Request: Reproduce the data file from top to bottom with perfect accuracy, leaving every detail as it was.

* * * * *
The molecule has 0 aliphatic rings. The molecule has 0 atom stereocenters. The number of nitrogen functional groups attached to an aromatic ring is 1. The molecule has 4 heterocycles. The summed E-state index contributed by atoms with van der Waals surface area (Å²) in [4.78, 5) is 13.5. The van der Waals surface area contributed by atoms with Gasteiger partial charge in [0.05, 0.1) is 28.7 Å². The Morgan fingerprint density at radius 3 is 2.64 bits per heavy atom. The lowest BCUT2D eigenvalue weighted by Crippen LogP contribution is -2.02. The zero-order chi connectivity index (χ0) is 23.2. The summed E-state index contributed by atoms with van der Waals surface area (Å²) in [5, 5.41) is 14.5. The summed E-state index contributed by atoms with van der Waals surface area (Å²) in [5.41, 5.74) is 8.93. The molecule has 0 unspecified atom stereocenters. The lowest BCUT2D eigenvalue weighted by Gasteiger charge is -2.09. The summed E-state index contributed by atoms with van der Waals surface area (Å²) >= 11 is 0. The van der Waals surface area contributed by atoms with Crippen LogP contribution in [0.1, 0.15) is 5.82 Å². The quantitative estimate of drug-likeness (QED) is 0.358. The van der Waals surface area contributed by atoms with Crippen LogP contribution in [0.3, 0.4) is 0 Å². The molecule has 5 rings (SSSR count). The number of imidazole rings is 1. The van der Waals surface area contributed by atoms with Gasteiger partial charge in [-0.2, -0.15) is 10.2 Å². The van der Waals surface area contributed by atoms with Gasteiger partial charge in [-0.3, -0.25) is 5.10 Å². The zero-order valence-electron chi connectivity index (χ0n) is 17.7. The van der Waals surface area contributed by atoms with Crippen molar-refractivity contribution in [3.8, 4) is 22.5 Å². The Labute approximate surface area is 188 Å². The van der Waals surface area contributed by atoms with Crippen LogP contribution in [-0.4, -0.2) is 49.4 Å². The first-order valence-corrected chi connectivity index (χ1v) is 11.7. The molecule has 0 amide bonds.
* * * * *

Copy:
The molecule has 0 aliphatic rings. The molecule has 0 atom stereocenters. The number of nitrogen functional groups attached to an aromatic ring is 1. The molecule has 4 heterocycles. The summed E-state index contributed by atoms with van der Waals surface area (Å²) in [4.78, 5) is 13.5. The van der Waals surface area contributed by atoms with Gasteiger partial charge in [0.05, 0.1) is 28.7 Å². The Morgan fingerprint density at radius 3 is 2.64 bits per heavy atom. The lowest BCUT2D eigenvalue weighted by Crippen LogP contribution is -2.02. The zero-order chi connectivity index (χ0) is 23.2. The summed E-state index contributed by atoms with van der Waals surface area (Å²) in [5, 5.41) is 14.5. The summed E-state index contributed by atoms with van der Waals surface area (Å²) in [5.41, 5.74) is 8.93. The molecule has 0 unspecified atom stereocenters. The lowest BCUT2D eigenvalue weighted by Gasteiger charge is -2.09. The summed E-state index contributed by atoms with van der Waals surface area (Å²) >= 11 is 0. The van der Waals surface area contributed by atoms with Crippen LogP contribution in [0.1, 0.15) is 5.82 Å². The quantitative estimate of drug-likeness (QED) is 0.358. The van der Waals surface area contributed by atoms with Crippen LogP contribution in [0.3, 0.4) is 0 Å². The molecule has 5 rings (SSSR count). The number of imidazole rings is 1. The van der Waals surface area contributed by atoms with Gasteiger partial charge in [-0.2, -0.15) is 10.2 Å². The van der Waals surface area contributed by atoms with Gasteiger partial charge in [-0.3, -0.25) is 5.10 Å². The zero-order valence-electron chi connectivity index (χ0n) is 17.7. The van der Waals surface area contributed by atoms with Crippen molar-refractivity contribution in [3.8, 4) is 22.5 Å². The Labute approximate surface area is 188 Å². The van der Waals surface area contributed by atoms with Crippen LogP contribution in [-0.4, -0.2) is 49.4 Å². The first-order valence-corrected chi connectivity index (χ1v) is 11.7. The molecule has 0 amide bonds.